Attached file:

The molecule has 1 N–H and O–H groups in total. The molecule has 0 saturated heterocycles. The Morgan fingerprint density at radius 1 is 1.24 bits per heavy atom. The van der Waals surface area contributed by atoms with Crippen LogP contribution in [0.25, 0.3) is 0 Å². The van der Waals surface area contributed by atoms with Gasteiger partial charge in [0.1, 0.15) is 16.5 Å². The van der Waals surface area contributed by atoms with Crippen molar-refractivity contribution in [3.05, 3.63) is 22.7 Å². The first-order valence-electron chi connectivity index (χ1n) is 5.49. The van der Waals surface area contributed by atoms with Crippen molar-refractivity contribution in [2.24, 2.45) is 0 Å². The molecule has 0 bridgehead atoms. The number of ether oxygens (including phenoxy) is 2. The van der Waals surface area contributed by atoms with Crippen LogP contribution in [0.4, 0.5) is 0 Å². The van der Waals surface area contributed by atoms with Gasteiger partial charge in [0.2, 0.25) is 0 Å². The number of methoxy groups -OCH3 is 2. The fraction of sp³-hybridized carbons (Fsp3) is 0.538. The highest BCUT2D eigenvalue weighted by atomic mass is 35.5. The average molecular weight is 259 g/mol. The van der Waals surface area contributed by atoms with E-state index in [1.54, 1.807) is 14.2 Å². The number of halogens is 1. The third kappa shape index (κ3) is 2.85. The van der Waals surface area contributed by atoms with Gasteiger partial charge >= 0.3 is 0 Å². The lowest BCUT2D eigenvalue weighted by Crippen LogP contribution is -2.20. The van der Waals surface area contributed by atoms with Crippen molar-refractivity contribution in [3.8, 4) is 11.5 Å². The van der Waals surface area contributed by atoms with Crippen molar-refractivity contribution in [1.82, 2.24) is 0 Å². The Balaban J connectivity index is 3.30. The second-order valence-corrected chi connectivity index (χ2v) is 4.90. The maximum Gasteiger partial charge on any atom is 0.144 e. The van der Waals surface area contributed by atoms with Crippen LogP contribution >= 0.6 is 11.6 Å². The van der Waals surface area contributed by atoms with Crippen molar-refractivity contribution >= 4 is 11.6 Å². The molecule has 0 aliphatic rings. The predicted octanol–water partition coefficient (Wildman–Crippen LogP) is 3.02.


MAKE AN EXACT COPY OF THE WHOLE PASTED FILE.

The molecule has 1 N–H and O–H groups in total. The molecule has 0 saturated heterocycles. The Morgan fingerprint density at radius 1 is 1.24 bits per heavy atom. The van der Waals surface area contributed by atoms with Crippen LogP contribution in [0.25, 0.3) is 0 Å². The van der Waals surface area contributed by atoms with Gasteiger partial charge in [0.1, 0.15) is 16.5 Å². The van der Waals surface area contributed by atoms with Crippen molar-refractivity contribution in [3.05, 3.63) is 22.7 Å². The first-order valence-electron chi connectivity index (χ1n) is 5.49. The van der Waals surface area contributed by atoms with Crippen molar-refractivity contribution in [2.24, 2.45) is 0 Å². The molecule has 0 bridgehead atoms. The number of ether oxygens (including phenoxy) is 2. The van der Waals surface area contributed by atoms with Crippen LogP contribution in [0.4, 0.5) is 0 Å². The van der Waals surface area contributed by atoms with Gasteiger partial charge in [0.2, 0.25) is 0 Å². The number of methoxy groups -OCH3 is 2. The fraction of sp³-hybridized carbons (Fsp3) is 0.538. The highest BCUT2D eigenvalue weighted by atomic mass is 35.5. The average molecular weight is 259 g/mol. The van der Waals surface area contributed by atoms with E-state index in [1.54, 1.807) is 14.2 Å². The number of halogens is 1. The third kappa shape index (κ3) is 2.85. The van der Waals surface area contributed by atoms with Gasteiger partial charge >= 0.3 is 0 Å². The lowest BCUT2D eigenvalue weighted by Crippen LogP contribution is -2.20. The van der Waals surface area contributed by atoms with Crippen molar-refractivity contribution in [3.8, 4) is 11.5 Å². The van der Waals surface area contributed by atoms with Crippen molar-refractivity contribution in [1.82, 2.24) is 0 Å². The Balaban J connectivity index is 3.30. The second-order valence-corrected chi connectivity index (χ2v) is 4.90. The maximum Gasteiger partial charge on any atom is 0.144 e. The van der Waals surface area contributed by atoms with Crippen LogP contribution >= 0.6 is 11.6 Å². The van der Waals surface area contributed by atoms with Crippen molar-refractivity contribution >= 4 is 11.6 Å². The molecule has 0 aliphatic rings. The predicted octanol–water partition coefficient (Wildman–Crippen LogP) is 3.02.